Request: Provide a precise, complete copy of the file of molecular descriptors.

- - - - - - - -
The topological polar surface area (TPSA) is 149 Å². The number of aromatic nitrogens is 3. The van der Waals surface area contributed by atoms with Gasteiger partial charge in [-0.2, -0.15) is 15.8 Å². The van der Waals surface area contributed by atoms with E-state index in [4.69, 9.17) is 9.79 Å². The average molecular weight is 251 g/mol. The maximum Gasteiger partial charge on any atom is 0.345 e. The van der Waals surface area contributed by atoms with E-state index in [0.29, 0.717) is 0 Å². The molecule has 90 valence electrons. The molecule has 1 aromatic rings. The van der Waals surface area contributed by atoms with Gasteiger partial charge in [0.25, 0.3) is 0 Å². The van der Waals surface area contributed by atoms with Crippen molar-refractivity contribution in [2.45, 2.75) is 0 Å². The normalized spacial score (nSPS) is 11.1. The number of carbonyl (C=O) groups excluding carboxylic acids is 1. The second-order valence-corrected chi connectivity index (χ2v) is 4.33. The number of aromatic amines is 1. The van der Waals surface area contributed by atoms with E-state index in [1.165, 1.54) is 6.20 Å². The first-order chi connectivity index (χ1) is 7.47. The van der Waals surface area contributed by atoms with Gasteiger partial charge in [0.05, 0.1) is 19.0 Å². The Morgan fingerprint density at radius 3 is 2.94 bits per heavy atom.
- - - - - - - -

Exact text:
The topological polar surface area (TPSA) is 149 Å². The number of aromatic nitrogens is 3. The van der Waals surface area contributed by atoms with Gasteiger partial charge in [-0.2, -0.15) is 15.8 Å². The van der Waals surface area contributed by atoms with E-state index in [4.69, 9.17) is 9.79 Å². The average molecular weight is 251 g/mol. The maximum Gasteiger partial charge on any atom is 0.345 e. The van der Waals surface area contributed by atoms with E-state index in [0.29, 0.717) is 0 Å². The molecule has 90 valence electrons. The molecule has 1 aromatic rings. The van der Waals surface area contributed by atoms with Gasteiger partial charge in [0.25, 0.3) is 0 Å². The van der Waals surface area contributed by atoms with Crippen molar-refractivity contribution in [2.45, 2.75) is 0 Å². The normalized spacial score (nSPS) is 11.1. The number of carbonyl (C=O) groups excluding carboxylic acids is 1. The second-order valence-corrected chi connectivity index (χ2v) is 4.33. The number of aromatic amines is 1. The van der Waals surface area contributed by atoms with E-state index in [1.165, 1.54) is 6.20 Å². The first-order chi connectivity index (χ1) is 7.47. The van der Waals surface area contributed by atoms with Gasteiger partial charge in [0.05, 0.1) is 19.0 Å². The Morgan fingerprint density at radius 3 is 2.94 bits per heavy atom.